The Prayers of the Saints
Last week I attended my first school assembly since becoming pastor of this church. The local Episcopalian minister invited me to join him so that I would know what to expect when I came to take one myself. Great idea, so I enthusiastically turned up.
Given that we were getting close to Lent, the minister decided to teach the children what Shrove Tuesday and Ash Wednesday was about. After all, as he correctly pointed out, not all of the churches around here practise this. So he started by showing a palm cross which the congregation would have received at the Palm Sunday service last year. This Sunday they would take the crosses back to the church where they would be burned to ash and on Shrove Tuesday the people made pancakes prior to attending a service the next day, Ash Wednesday, when they would receive the sign of the cross, made with the ash, on their foreheads as a sign of penitence.
All was going well as the minister demonstrated the burning of the cross and made the mark of the cross on his lovely assistant’s forehead, that’s me, and invited questions as he went along: does anyone know what next Tuesday is known as? Nobody gets it so he tells them its pancake Tuesday. Does anyone then know what Wednesday is known as? One hand goes up sharply and the boy shouts out, waffle Wednesday! No, no, says the minister it’s Ash Wednesday. Boy’s hand goes up again and he asks, do they get the ash from the pancakes that get burnt the day before? Sensing that the minister is potentially on a slippery slope the teacher recovers the situation but at the end she reminds the children, who had witnessed the burning etc., not to do this at home because, only ministers should do this!
If like me you grew up a Baptist, Presbyterian, or whatever, you may have not much more knowledge regards Lent than those children. But in recent years I have found it helpful to use this period of the year to focus on the lead up to Easter. I normally follow a Lent book. This year it is ‘Lent For Everyone’ by Tom Wright. I also like the set prayers used by Anglicans, Episcopalians etc. Yes, they can be followed slavishly and religiously, a form of tokenism, but they can also get us praying when we might not bother or when we find it hard to pray. After all, when Jesus disciples asked him to teach them to pray, he gave them a set pattern, known to us as the Lord’s Prayer, which we follow to this day.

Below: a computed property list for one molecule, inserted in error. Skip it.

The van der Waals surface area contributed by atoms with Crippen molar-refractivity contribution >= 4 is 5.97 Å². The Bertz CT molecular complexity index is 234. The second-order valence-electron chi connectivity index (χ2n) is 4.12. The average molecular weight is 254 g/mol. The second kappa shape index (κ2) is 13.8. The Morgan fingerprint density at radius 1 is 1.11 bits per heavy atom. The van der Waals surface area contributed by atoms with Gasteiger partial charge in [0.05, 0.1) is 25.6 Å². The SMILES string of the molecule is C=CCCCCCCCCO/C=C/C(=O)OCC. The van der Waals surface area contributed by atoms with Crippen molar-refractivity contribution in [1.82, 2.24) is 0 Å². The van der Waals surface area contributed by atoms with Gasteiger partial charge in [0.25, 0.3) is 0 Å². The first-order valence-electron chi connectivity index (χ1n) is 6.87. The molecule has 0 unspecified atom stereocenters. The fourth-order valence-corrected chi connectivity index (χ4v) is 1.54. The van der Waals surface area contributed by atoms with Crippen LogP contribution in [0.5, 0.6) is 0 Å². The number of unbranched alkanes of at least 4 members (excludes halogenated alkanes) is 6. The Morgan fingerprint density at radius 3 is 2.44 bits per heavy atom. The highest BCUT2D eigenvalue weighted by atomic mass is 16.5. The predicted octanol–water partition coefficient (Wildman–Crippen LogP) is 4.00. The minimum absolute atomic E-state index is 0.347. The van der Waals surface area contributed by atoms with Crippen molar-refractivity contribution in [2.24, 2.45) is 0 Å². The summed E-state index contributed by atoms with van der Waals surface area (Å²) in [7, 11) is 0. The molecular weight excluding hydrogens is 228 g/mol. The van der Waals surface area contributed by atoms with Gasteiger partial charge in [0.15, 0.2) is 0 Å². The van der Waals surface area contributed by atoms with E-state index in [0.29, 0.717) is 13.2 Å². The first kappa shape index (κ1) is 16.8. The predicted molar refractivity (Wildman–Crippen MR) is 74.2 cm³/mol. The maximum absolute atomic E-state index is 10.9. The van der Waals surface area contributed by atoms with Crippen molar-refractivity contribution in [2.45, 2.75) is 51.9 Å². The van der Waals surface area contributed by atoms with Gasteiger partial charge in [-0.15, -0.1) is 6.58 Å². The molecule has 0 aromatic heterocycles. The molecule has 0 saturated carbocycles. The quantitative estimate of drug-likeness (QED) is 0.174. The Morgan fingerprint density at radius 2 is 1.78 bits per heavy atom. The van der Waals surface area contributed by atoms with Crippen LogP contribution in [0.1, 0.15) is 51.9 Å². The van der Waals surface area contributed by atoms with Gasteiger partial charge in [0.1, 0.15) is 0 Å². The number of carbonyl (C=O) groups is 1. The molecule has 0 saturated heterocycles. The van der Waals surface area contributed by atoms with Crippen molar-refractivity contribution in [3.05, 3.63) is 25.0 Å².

On my bookshelf I have an Anabaptist prayer book, a Presbyterian one and various other books of prayer collections from throughout the ages. Revelation 5:8 speaks of…the four living creatures and the twenty four elders fell down before the lamb. Each one had … a golden bowl full of incense which are the prayers of the saints…Many of those prayers are recorded for us from throughout history so why not use them this Lent as we move towards the Cross.
A Prayer for Lent
You, Lord Jesus, knew great power,
to heal, to transform,
to proclaim the reign of God.
So you met great temptations.
The wrong way, glittering and possible, was open;
you could rule if you chose,
in majesty and wonder,
more victorious then Alexander,
more imperial that Caesar.
But said No,
simply, decisively, for ever, for us.
We pray for the Church, tempted like its Head.
When the Church seeks political power,
Jesus stay with us.
When the Church longs to become wealthy,
Jesus, speak to us.
When the Church strives to impress with splendour,
Jesus give us simplicity.
When the Church wanders from the way of sacrifice,
Jesus hold us,
When the Church listens to the call for cheap grace,
Jesus, keep us always in your way.
Holy Spirit of God, enable us to respond to temptation
with the strength of your Word within us,
so that we may hold firm to our calling
and take your better way in faithfulness.
 Bernard Thorogood in, The SPCK Book of Christian Prayer, (London: SPCK, 1995), 385